"Instant in prayer"

In Christian Science, as in other things, it is a truism that "an ounce of prevention is worth a pound of cure." This statement implies no limitation to the healing power of Christian Science; rather does it emphasize the necessity for watchfulness, a quality which Jesus was constantly urging upon his followers. Truth can destroy error regardless of how strongly it may seem to be entrenched, but to destroy error in its incipiency is a duty which if neglected invited additional punishment as a penalty therefor. On page 234 of Science and Health Mrs. Eddy says, "You must control evil thoughts in the first instance, or they will control you in the second." The same lesson is given by Paul, who enjoined the Romans to be "instant in prayer," and who exhorted Timothy to be "instant in season, out of season."

It is undoubtedly true that a very large proportion of the work of Christian Science consists in prevention, a thing regarding which we hear much nowadays. As a part of their campaign our medical friends are constantly preaching bodily cleanliness, but Christian Scientists go much farther and uphold the desirability of "a body rendered pure by Mind as well as washed by water" (Science and Health, p. 383). No one can estimate the wonderful work that Christian Science has done and is doing in preventing disease. The very large immunity which its followers have enjoyed in times of contagion, as well as the number of authenticated individual instances of evil nipped in the bud, shows this teaching to be a mighty factor in the realm of prevention. There are thousands of such known instances, and there must be countless others in which the practical understanding of God has thwarted threatened dangers that were never even dreamed of by those so protected. A host of people who were practically invalids before accepting Christian Science, now rarely have to meet a physical ailment for themselves; and it must be apparent that this condition has been made possible solely through the prophylactic influence of their faith.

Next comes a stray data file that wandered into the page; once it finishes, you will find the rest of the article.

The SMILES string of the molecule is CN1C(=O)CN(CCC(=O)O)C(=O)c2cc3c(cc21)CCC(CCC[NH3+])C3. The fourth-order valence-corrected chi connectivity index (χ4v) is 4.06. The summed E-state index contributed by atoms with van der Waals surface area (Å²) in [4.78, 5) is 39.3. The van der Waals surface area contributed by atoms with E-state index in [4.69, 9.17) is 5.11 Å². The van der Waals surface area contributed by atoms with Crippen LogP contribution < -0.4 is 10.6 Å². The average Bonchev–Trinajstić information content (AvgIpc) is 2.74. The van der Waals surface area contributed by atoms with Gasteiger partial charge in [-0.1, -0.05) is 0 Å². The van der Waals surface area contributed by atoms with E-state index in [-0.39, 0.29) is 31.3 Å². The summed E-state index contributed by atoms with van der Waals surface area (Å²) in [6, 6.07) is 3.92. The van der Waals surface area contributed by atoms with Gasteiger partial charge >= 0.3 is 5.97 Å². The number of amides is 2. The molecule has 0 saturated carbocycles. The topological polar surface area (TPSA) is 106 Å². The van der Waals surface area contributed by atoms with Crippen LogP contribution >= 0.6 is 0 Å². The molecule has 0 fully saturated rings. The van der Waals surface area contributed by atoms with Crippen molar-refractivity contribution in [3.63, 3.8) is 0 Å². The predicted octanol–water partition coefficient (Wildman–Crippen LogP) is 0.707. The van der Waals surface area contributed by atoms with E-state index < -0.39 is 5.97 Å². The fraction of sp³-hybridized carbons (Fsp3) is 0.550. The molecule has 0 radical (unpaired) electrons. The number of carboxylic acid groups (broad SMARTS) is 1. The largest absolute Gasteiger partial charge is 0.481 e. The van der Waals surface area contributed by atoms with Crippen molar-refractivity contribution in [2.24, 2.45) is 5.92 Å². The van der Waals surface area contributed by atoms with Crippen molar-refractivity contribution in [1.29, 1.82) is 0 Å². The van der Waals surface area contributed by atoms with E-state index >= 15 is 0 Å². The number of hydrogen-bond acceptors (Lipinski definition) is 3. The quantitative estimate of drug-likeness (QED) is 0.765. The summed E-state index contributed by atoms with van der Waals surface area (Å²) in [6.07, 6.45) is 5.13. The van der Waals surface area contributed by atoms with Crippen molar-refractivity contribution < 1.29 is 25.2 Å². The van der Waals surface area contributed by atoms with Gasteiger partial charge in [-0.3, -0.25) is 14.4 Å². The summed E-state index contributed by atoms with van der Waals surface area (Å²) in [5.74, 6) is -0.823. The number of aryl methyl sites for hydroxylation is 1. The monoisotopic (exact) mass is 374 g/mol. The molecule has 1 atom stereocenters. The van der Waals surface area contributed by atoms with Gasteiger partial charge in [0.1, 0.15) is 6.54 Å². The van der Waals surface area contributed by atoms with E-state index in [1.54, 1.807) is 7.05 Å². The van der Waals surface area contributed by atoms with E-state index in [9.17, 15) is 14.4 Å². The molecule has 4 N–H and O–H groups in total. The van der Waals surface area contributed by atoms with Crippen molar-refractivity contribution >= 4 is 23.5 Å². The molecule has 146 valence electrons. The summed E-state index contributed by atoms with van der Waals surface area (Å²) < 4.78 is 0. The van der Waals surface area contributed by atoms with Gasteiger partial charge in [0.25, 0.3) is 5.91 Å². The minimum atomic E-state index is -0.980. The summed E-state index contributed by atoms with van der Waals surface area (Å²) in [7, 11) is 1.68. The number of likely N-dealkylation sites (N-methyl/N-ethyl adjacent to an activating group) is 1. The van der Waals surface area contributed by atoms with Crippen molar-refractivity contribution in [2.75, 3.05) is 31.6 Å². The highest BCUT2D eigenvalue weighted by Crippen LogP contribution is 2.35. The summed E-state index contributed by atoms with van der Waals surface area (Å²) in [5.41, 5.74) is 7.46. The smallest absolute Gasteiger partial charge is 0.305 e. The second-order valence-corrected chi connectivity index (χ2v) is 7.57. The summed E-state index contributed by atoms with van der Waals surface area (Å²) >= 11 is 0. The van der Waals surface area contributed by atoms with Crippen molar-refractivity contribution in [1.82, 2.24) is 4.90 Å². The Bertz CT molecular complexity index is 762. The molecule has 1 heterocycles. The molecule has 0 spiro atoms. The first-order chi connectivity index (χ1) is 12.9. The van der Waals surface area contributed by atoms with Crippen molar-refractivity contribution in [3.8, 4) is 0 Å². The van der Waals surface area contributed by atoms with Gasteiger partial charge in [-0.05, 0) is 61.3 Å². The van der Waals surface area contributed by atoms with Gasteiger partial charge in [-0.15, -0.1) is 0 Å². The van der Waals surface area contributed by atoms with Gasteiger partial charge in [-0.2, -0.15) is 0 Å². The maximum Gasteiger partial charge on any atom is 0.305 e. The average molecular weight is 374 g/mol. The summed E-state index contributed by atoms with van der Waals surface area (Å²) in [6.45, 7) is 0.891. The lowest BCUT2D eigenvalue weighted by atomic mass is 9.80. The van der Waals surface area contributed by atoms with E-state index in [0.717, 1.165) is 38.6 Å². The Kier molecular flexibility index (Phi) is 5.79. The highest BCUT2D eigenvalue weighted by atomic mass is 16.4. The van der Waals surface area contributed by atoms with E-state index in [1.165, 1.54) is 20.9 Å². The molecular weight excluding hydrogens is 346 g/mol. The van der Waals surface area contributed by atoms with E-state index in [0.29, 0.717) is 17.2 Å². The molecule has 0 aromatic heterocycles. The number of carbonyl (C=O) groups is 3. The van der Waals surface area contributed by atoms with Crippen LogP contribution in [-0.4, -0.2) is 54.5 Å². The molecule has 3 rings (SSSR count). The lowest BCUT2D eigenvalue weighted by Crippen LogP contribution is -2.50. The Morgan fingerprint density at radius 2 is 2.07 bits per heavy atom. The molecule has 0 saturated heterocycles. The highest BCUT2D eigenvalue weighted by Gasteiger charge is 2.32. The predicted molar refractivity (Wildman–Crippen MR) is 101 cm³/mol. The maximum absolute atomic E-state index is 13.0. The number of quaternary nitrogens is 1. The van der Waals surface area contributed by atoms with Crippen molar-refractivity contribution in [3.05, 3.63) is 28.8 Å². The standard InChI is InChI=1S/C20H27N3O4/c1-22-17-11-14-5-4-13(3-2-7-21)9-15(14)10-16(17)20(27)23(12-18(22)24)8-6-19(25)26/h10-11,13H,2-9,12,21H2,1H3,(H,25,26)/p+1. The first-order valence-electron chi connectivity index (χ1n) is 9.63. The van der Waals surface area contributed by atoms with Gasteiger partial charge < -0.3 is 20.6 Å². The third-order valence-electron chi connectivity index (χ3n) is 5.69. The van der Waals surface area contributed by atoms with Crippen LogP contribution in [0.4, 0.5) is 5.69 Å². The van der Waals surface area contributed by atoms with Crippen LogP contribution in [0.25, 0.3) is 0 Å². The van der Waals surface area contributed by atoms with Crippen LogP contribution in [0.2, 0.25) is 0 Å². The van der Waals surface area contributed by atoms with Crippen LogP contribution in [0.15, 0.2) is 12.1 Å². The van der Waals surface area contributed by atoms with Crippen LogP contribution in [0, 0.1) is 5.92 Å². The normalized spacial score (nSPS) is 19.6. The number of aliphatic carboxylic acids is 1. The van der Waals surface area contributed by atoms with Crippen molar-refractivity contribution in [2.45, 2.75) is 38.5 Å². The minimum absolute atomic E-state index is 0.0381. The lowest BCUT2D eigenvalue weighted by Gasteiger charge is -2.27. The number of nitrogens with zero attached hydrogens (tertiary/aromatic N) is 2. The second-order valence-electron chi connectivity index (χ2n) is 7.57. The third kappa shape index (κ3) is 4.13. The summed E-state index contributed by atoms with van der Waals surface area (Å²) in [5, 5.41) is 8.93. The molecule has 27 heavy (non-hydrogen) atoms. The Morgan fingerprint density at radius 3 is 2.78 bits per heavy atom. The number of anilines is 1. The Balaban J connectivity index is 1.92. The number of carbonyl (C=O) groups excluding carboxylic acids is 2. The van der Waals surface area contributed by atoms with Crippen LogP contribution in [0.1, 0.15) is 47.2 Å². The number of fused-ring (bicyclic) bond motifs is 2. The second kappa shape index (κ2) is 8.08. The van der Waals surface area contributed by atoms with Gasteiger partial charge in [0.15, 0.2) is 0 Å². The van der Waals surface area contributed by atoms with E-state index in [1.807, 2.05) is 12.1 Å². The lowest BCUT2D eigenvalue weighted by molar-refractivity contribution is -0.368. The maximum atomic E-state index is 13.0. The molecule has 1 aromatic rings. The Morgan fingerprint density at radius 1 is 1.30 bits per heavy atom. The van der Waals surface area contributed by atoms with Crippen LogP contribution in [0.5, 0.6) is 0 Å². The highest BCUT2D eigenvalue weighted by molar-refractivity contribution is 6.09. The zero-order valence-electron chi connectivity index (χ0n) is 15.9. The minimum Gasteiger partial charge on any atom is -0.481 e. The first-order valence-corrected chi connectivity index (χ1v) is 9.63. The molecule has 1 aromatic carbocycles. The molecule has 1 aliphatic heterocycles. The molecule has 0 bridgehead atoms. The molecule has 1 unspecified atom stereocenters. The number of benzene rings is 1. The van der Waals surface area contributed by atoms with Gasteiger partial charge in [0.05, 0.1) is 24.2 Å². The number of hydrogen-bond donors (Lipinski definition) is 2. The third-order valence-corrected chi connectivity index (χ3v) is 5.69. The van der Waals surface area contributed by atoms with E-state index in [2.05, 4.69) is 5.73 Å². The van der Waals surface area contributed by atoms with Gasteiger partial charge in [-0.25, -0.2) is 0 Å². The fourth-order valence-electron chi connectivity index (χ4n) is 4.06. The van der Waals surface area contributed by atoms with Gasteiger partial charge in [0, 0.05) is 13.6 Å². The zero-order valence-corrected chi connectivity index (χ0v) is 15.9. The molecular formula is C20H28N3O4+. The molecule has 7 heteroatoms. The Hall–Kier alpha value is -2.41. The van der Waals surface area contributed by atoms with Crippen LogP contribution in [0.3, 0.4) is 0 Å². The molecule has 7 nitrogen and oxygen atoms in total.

Effective prayer is simple, and consists in mentally and scientifically rejecting the false and accepting the true. Jesus said, "Let your communication be, Yea, yea; Nay, nay: for whatsoever is more than these cometh of evil." This is the prayer of affirmation and denial, in which every good thought is accepted with a "Yea, yea," while every evil suggestion is rejected with a "Nay, nay." Until thought becomes perfectly attuned to "the things of the Spirit of God," the seeming suggestions of evil will knock at the door of every consciousness; but the unbidden guest can be effectually barred out. The consciousness that is open to truth spontaneously rejects every suggestion of error, and it must be plain that such opposites cannot occupy the same place at the same time.

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